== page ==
Note:: This review applies to the regular box packaging of Pinot Evil, which is no longer available in stores. I have not tried the Octavin release of this wine to see how it compares.

Current Line-up:

Pinot Evil Pinot Noir NV

  • Week 0 – 5/10 – slightly imbalanced acidity, balanced alcohol, earthy nose, red fruit flavor, short finish, slight metallic undertaste.

Bota Box Shiraz California 2006:

  • Week 0 – 3/10 – imbalanced (high) acidity, imbalanced (high) alcohol, smooth texture, black fruits, very hot nose
  • Week 1 – 3/10 – imbalanced acidity and alcohol, smooth texture, no loss in flavor, hot nose, maybe  a bit more bitter finish

Black Box Chardonnay Monterey 2008:

  • Week 0 – 4/10 – imbalanced (high) acidity, balanced alcohol, briny, weak texture, slightly sour, fruit-forward, weak nose
  • Week 1 – 3/10 – lost nothing on the nose, lost some flavor, still very imbalanced acidity, similar mouth feel, texture, increased sourness
  • Week 2 – 2/10 – Nose and flavor are starting to get musty, still overly acidic, beginning to taste flat, metallic, alcohol flavor still balanced

Retired Line-up: None so far!

The Search for the Best Boxed Wine: Week 1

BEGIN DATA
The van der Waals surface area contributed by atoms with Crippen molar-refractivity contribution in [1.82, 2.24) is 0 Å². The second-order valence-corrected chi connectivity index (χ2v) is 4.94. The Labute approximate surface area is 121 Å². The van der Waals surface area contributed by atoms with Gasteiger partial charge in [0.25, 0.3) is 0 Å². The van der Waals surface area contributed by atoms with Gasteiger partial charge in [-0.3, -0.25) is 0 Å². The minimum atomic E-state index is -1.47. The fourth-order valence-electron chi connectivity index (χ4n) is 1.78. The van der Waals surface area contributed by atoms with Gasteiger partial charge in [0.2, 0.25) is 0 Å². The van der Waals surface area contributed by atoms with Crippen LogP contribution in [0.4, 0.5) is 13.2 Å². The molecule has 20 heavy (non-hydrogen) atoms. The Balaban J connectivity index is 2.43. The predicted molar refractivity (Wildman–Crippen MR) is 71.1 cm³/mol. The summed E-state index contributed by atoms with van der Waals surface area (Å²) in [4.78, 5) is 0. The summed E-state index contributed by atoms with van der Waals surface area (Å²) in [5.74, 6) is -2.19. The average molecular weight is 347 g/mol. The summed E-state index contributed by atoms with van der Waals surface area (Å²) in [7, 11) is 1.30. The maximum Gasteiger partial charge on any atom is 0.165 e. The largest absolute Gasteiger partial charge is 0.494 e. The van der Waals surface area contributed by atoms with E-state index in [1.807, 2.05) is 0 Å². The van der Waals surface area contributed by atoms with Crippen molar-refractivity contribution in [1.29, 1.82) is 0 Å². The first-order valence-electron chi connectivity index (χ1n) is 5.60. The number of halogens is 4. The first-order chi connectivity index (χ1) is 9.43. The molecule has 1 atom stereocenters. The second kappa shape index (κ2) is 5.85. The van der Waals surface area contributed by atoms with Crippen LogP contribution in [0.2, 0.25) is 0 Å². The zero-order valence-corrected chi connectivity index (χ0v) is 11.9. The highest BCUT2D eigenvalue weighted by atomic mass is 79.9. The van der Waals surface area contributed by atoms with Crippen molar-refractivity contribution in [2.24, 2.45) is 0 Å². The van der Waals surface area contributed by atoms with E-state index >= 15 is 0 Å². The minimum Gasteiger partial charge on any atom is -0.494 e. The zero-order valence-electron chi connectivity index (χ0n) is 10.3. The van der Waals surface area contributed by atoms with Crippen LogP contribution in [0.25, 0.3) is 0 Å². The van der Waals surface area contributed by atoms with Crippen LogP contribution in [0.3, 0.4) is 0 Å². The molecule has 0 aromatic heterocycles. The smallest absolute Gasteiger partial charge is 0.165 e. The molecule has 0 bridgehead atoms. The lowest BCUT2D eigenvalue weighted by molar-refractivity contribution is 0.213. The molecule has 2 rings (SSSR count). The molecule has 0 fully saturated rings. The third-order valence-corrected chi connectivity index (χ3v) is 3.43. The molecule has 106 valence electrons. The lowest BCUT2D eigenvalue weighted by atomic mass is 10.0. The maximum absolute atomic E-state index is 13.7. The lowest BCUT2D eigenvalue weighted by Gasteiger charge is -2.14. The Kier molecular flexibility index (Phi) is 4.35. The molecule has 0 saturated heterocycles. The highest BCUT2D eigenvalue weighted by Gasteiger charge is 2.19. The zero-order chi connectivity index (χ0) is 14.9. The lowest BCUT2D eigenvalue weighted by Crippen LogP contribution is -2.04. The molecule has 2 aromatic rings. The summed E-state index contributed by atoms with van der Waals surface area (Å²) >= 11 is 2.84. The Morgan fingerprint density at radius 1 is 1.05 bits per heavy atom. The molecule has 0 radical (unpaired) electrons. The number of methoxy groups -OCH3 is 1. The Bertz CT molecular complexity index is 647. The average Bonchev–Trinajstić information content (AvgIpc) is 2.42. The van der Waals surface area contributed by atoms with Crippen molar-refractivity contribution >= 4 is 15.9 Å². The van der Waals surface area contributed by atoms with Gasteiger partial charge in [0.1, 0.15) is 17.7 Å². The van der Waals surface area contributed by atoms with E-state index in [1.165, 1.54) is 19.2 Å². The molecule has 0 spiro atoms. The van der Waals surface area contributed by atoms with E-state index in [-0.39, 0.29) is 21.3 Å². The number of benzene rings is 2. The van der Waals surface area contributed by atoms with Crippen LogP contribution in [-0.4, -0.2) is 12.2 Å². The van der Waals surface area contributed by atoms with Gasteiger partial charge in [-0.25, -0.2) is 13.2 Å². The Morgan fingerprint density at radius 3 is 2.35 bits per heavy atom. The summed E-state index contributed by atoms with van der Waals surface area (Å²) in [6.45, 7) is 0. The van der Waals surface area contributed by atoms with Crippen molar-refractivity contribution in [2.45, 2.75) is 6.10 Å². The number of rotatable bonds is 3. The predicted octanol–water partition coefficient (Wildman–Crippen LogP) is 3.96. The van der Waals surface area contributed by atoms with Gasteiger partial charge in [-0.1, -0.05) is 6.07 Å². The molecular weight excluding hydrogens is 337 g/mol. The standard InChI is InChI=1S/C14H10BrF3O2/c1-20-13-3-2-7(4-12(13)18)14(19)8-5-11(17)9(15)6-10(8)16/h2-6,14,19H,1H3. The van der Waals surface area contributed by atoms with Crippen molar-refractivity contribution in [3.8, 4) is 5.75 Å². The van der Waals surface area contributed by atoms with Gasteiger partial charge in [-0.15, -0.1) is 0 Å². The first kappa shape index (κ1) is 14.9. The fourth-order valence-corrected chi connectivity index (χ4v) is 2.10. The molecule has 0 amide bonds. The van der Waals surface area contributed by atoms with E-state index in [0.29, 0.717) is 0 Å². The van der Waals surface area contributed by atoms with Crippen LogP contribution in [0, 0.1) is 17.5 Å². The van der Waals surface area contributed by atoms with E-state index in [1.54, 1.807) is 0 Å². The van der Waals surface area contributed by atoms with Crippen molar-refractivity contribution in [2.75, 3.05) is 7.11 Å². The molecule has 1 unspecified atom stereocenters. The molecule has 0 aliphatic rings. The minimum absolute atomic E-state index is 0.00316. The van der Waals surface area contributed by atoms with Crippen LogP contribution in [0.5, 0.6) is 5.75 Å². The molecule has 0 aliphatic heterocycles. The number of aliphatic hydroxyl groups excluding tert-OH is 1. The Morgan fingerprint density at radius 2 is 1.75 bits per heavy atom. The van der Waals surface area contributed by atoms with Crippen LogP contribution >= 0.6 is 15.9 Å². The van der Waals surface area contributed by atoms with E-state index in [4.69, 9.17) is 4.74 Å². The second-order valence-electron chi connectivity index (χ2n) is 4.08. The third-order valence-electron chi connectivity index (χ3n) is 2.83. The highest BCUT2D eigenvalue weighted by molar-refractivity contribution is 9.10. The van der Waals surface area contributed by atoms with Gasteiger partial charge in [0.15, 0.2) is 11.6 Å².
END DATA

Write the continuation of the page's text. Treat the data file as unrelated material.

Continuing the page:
The Back Story:

My first full week into the experiment involved a brand I had never heard of before: Bota Box. Produced by Delicato Family Vineyards out in California, the Bota Box is an attempt by a long-entrenched member of the Californian wine industry to break into the boxed wine market, though, oddly enough, there is no connection between the Delicato website and the Bota Box website. Maybe they’re letting the brand stand on its own merits? I can say with certainty that their target demographic will not be disappointed.

The packaging is pretty straight-forward when it comes to discerning that demographic: casual, environmentally-conscious wine drinkers. The minimalist, informative packaging eschews the normal, self-congratulatory flash and embellishment of boxed wines, though the copy does refer to the wine as “premium” a little too often. We’re not going to know anything about the wine by focusing on the box, however, so let’s rip this guy open and see what it tastes like.

The Results:

The appearance of the wine is very dark, inky all the way to the edge. It’s barely translucent with a purplish-red color. Good legs, moderate viscosity. Swirl suggests a thin texture.